by Annie Curie, Political Science major
As a student whose primary focus is political science and economics, rather than plant pathology, it will come as no surprise when I say that my interest in agribusiness is a balance between the foundational science and business ethics.
Companies such as Monsanto have been spotlighted frequently in the media for what some would call shady business practices that threaten to monopolize the food industry. In recent years, the Supreme Court even agreed to hear a case on the matter. The national news story can be found here.
Frustration with these practices has produced popular criticisms, which may increase the vehemence with which groups protest the production and sale of genetically modified crops. However, do these business practices negate the science behind genetically modified crops?
Regardless of one’s opinion on the way Monsanto does business, consideration should be given to value of genetically modified crops to produce higher yields and better crops. Many such plants are pesticide resistant, or more specifically, herbicide-tolerant (for weed management), contain nutrients not found naturally, or provide a variety of other traits that can help sustain our ever-growing population.
Plant science holds the key to the future, but to what extent should policy makers be involved in the process? Currently, the FDA regulations on GMO crops are “relaxed”, promoting research and development while simultaneously protecting people from potential harm caused by allergens.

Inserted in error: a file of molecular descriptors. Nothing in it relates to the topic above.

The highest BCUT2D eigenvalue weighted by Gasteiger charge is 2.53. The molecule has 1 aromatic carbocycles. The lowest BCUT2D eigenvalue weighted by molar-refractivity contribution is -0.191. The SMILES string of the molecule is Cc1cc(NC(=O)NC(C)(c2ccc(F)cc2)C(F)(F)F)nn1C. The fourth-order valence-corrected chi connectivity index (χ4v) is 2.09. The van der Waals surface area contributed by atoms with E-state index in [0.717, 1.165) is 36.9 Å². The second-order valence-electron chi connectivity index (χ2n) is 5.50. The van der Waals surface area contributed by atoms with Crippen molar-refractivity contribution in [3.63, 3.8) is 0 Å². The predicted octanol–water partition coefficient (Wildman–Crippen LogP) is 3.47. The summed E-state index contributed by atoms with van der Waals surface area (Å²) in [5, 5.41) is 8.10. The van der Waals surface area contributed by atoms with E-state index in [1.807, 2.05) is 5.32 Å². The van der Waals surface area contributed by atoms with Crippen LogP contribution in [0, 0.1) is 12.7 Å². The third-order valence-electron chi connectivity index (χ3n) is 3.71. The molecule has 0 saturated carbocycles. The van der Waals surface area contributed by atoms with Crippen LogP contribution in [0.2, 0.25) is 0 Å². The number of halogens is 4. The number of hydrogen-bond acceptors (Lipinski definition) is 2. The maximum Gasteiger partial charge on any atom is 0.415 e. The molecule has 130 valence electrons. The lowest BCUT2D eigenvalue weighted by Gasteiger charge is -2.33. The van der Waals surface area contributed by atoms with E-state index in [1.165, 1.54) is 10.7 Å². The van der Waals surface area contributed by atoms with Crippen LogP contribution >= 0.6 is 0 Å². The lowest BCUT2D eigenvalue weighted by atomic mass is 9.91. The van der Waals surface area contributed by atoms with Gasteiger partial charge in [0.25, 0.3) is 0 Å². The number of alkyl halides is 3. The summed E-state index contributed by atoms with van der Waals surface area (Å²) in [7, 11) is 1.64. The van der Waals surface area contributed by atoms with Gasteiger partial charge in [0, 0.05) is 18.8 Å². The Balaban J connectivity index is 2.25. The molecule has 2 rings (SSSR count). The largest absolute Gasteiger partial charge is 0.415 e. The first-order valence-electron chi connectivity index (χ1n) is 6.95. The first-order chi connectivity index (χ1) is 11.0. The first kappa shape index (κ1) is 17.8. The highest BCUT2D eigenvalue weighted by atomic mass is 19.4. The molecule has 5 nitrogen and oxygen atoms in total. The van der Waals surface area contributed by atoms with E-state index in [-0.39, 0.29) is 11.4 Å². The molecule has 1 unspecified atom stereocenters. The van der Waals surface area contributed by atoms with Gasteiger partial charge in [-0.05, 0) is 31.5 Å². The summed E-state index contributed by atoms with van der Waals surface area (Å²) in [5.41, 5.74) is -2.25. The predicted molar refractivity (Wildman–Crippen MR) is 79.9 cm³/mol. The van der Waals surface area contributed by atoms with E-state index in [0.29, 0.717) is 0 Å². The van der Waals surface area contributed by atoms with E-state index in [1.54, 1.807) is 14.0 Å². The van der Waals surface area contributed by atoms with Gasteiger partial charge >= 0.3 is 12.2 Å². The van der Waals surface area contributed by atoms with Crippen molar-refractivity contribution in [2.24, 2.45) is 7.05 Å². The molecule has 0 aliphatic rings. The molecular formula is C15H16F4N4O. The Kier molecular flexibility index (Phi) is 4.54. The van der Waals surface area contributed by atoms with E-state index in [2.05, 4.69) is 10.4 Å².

In contrast, the European Union has prevented the sale of GMOs within its borders, although a recent ruling will discontinue this practice and allow countries to decide for themselves whether or not to allow GMO crops.
These sorts of policy questions are important to consider as plant pathologists, biotechnologists, and engineers move forward with research into potential advancements in the field of agribusiness.
This blog post was an assignment for Societal Issues: Pesticides, Alternatives and the Environment (PLNTPTH 4597). The views expressed are those of the author and do not necessarily reflect the views of the class, Department of Plant Pathology or the instructor.